In late February 2020, Galerias Municipais de Lisboa took part in the ARCOmadrid contemporary art fair for the third time. At its stand the Galerias Municipais presented the work Lisbonne (1991) by Marc Blondeau. The colour photograph, one of a series of eight photographs by Blondeau, depicts a common, everyday scene in the city whose name it invokes. A street café table in the sun with a number of objects on it, including a half-empty water bottle, an empty glass, a serviette dispenser and a saucer with money and a receipt in it – elements that would indicate that the table was occupied shortly before the photograph was taken. What at first sight would appear to be a generic image of a street café, reveals via specific details that it is a very personal photograph of the city of Lisbon; the footpath in Portuguese paving; the 100 escudos note featuring an image of Fernando Pessoa; and the receipt on which one can read the name “Confeitaria Valbom”, a café just over 100 metres from the Gulbenkian Gardens, and still operating in the same place today. The photograph was taken on Avenida Conde de Valbom. All of these details may go unnoticed when one first looks at the image, but they are elements that help to understand more concretely that the dimensions of time and space are very well defined in the image. “It is an archetypal representation of the city that evokes a sense of nostalgia for a now bygone era (…).”1 It is a straightforward document, akin to publicity, of a walk through the Portuguese capital. It is a registration of that event and a registration as an event.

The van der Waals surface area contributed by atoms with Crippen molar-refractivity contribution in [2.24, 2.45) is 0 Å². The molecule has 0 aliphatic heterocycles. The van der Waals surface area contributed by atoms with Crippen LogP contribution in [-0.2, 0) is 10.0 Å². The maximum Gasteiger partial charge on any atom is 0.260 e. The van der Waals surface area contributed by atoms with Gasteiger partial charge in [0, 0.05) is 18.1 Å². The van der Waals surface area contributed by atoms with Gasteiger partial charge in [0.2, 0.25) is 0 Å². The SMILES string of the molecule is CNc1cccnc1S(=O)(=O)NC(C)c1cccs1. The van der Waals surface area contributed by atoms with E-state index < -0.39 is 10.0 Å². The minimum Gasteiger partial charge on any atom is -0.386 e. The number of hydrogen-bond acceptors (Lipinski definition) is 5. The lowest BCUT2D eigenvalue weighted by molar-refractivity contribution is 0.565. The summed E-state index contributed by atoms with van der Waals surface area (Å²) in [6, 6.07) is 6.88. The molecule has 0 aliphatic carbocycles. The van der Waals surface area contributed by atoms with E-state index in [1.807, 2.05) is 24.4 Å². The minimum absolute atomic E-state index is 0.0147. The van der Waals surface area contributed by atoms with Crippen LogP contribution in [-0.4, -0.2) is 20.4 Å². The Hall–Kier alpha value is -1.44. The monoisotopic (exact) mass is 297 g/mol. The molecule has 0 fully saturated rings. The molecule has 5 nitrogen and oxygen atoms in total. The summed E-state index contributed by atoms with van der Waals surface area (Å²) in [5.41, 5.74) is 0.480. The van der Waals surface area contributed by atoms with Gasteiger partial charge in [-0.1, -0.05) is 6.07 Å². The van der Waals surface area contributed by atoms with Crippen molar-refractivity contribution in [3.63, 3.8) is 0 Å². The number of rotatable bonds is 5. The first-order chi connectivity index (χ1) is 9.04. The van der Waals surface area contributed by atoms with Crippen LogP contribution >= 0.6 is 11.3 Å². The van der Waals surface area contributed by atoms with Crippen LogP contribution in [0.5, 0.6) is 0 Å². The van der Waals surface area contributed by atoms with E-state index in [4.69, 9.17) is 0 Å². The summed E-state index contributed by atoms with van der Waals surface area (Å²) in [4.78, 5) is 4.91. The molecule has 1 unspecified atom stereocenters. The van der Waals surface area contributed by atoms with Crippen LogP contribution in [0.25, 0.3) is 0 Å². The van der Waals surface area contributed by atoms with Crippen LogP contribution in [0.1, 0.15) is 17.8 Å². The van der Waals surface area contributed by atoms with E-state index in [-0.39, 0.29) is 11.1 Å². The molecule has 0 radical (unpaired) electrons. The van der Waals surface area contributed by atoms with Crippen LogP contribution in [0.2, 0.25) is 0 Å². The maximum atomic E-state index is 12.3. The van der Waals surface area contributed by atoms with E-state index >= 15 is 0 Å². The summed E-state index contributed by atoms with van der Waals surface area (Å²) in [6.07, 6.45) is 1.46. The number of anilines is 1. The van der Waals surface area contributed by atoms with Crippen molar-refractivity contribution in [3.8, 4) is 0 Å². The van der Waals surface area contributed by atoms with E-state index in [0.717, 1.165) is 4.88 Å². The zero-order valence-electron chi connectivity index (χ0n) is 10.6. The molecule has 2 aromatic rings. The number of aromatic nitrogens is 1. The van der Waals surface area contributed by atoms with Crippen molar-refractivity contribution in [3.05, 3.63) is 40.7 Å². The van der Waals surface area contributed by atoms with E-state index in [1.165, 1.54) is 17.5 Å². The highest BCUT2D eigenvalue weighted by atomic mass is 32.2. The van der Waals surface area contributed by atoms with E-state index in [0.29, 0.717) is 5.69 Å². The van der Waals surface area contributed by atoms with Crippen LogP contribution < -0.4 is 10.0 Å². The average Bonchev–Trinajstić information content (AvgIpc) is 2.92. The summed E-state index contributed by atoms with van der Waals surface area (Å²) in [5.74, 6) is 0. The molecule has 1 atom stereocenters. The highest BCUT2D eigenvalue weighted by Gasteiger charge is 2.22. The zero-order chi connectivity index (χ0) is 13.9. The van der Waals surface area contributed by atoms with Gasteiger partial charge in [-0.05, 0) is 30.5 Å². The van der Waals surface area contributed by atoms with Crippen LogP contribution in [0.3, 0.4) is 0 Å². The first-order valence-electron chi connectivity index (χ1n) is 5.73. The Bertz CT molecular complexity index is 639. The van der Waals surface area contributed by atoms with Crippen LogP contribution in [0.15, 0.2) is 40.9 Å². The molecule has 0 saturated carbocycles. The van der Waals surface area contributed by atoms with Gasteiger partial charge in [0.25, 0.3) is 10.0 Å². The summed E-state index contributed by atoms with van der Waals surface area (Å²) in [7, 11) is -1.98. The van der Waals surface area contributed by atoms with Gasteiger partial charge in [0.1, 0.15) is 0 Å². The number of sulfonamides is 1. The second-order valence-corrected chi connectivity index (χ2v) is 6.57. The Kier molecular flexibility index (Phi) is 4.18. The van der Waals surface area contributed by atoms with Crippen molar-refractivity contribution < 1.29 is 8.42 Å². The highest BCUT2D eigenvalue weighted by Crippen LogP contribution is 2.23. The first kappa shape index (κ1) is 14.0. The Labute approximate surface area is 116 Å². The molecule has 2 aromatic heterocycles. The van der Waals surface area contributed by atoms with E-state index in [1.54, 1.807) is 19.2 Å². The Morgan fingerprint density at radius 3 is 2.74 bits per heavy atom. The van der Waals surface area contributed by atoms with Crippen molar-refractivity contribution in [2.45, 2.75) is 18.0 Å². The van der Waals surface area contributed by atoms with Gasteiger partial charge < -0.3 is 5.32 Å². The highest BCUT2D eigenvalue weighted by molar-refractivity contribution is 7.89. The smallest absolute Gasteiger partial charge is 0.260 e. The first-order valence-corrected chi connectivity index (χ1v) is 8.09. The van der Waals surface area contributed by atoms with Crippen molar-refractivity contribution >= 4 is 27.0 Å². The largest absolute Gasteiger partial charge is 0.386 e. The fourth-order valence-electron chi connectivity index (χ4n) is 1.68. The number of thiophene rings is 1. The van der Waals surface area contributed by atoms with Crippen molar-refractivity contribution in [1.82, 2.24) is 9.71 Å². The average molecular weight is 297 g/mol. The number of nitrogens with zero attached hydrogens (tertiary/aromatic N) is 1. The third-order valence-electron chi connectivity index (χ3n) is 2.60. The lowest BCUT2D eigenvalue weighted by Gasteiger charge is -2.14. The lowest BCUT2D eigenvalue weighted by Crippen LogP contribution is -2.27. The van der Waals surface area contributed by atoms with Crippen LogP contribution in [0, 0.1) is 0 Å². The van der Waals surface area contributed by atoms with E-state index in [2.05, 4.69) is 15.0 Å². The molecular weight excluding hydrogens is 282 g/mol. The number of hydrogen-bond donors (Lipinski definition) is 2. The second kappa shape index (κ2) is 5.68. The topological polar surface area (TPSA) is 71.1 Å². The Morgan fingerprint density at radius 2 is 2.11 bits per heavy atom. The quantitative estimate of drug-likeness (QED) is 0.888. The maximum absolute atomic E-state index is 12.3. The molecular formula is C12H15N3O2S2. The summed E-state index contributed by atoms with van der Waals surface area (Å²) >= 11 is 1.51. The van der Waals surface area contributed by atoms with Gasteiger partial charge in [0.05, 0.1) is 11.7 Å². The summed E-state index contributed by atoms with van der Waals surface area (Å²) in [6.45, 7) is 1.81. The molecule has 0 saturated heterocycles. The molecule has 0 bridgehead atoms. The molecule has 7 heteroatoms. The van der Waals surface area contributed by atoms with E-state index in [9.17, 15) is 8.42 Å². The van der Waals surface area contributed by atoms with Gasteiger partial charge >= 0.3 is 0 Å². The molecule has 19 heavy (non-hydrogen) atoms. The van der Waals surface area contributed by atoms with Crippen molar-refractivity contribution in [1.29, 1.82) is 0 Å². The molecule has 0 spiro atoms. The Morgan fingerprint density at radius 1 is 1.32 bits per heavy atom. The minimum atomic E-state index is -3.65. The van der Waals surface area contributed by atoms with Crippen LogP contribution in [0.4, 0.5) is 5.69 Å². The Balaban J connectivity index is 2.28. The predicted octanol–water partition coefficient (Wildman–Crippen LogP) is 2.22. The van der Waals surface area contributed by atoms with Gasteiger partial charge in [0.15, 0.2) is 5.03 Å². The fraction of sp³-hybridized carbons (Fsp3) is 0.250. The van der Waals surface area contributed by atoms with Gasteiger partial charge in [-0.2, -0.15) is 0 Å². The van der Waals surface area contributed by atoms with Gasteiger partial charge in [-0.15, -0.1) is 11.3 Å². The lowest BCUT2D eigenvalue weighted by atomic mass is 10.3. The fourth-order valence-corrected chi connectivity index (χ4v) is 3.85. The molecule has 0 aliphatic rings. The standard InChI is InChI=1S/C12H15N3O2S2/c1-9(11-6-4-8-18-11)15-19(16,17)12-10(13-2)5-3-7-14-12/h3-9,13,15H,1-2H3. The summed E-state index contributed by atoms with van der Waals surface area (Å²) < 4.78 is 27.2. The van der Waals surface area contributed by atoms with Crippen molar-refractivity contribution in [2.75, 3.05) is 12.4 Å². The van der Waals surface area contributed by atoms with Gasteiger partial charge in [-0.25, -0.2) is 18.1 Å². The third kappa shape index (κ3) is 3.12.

Devoid of anything that could serve as an attention-getter, the art fair booth’s white wall featured only this one photograph. The name on the adjacent label identified the work and its creator. Perhaps precisely because the visitor was confronted with a stand that was so “exposed”, it was understandable that the photograph generated a certain amount of perplexity in the fairgoers who walked by the stand. Together with the photograph on the wall, a table at the stand featured a stack of invitation cards alluding to the project and three sheets of information explaining in Portuguese, English and Spanish what the work was about and also containing information on Marc Blondeau, a collector and art dealer. The press releases also provided background information on the work of Philippe Thomas, a visual artist and the original creator of the work presented at the stand.